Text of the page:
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Rev Sci Tech. 2004 Aug;23(2):453-65.

Microbial adaptation and change: avian influenza.

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Saint Jude Children's Research Hospital, Department of Infectious Diseases, Division of Virology, 332 North Lauderdale, Memphis, TN 38105, USA.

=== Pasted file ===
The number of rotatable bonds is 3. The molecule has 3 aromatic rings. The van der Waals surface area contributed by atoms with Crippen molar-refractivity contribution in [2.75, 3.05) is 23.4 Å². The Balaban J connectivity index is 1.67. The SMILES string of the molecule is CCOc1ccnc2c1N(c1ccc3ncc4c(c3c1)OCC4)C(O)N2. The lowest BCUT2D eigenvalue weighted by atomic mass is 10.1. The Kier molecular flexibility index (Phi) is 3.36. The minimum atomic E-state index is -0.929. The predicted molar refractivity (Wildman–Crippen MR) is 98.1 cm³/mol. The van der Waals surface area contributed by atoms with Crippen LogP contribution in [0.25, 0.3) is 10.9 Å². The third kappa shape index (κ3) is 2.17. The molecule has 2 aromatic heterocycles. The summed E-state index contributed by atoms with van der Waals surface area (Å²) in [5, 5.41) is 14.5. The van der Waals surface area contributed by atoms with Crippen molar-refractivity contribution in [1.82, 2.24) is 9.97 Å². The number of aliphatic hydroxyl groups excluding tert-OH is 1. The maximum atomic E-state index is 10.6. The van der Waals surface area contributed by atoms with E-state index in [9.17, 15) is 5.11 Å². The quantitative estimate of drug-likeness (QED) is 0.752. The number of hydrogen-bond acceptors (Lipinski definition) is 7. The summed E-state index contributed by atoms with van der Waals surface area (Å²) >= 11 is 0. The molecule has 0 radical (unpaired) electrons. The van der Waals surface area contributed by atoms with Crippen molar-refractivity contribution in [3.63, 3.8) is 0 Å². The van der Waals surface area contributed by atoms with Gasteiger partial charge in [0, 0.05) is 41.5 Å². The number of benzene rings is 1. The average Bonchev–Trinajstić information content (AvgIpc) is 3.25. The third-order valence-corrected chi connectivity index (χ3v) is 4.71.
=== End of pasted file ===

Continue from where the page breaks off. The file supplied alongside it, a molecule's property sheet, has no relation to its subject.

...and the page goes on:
The evolution of influenza is a continuing process involving viral and host factors. The increasing frequency of emergence of the highly pathogenic H5N1, H7N3 and H7N7 influenza viruses and the panzootic spread of H9N2 influenza virus, all of which can be potentially transmitted to humans, are of great concern to both veterinary and human public health officials. The question is how soon the next pandemic will emerge. A convergence of factors, including the population densities of poultry, pigs and humans, are likely factors affecting the evolution of the virus. Highly concentrated poultry and pig farming, in conjunction with traditional live animal or 'wet' markets, provide optimal conditions for increased mutation, reassortment and recombination of influenza viruses. Strategies to reduce the evolution of influenza and the emergence of pandemics include the separation of species, increased biosecurity, the development of new vaccine strategies and better basic knowledge of the virus. More effective co-operation between scientists and veterinary and public health officials is required to achieve these goals.

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